Lone Star State Ranks Last in Voter Participation
Texas is used to being out in front of the rest of the country on most major economic and social issues, but a new report has the Lone Star State lagging badly when it comes to civic involvement. The report, entitled the "Texas Civic Health Index," used 2010 Census data to gauge the level of political and community engagement by Texas citizens. "We found that Texas has very low levels of political participation and civic involvement compared to other states," says Regina Lawrence, Director of the Annette Strauss Institute for Civic Life at UT-Austin, which conducted the study. "Perhaps the most stunning statistic is that in 2010...only about one-third of eligible Texans voted," she tells KTRH. Indeed, only 36% of Texas residents cast ballots, ranking dead last in the nation, even behind the District of Columbia.
There appear to be many factors behind the low voter turnout rate in Texas. One of them is the state's rapidly growing Hispanic population, according to Lawrence. "Hispanic Texans are significantly less likely to participate politically," she says. Another major factor is access to higher education. "In Texas, we have 20% of our citizens who have not earned a high school diploma and another 26% that have only that," says Lawrence. She points out that research shows those who attend college are much more likely to be civically active.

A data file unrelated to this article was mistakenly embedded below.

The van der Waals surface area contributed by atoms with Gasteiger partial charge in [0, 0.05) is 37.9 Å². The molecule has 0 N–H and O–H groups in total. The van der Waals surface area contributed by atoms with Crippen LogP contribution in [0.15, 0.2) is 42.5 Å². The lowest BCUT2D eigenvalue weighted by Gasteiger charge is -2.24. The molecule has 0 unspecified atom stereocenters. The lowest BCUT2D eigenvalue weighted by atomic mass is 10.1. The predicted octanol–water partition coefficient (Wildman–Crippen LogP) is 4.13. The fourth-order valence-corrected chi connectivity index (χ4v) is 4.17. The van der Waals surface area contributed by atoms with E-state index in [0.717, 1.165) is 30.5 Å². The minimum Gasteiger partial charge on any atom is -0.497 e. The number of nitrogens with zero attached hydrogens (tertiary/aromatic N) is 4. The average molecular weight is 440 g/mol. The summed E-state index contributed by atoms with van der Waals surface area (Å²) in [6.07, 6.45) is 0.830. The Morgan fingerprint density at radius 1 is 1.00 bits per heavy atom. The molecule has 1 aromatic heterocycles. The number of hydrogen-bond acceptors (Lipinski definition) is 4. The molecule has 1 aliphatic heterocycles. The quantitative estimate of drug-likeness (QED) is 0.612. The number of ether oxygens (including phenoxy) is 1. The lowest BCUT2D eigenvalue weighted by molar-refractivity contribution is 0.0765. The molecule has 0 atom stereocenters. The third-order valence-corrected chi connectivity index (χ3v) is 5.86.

Perhaps the biggest factor of all in Texas' low voter participation level is the lack of competitive political races, since Republicans have dominated the state for years. "Voters have less incentive to stay informed or even care about the outcome of the election when a lot of times in Texas, the electoral outcomes can be a foregone conclusion," says Lawrence. In addition to voter participation, the study also ranked Texas low in other civic categories, like citizen interaction with public officials (49th) and percentage of those who donate to charity (43rd.)
Read the full "Texas Civic Health Index" here.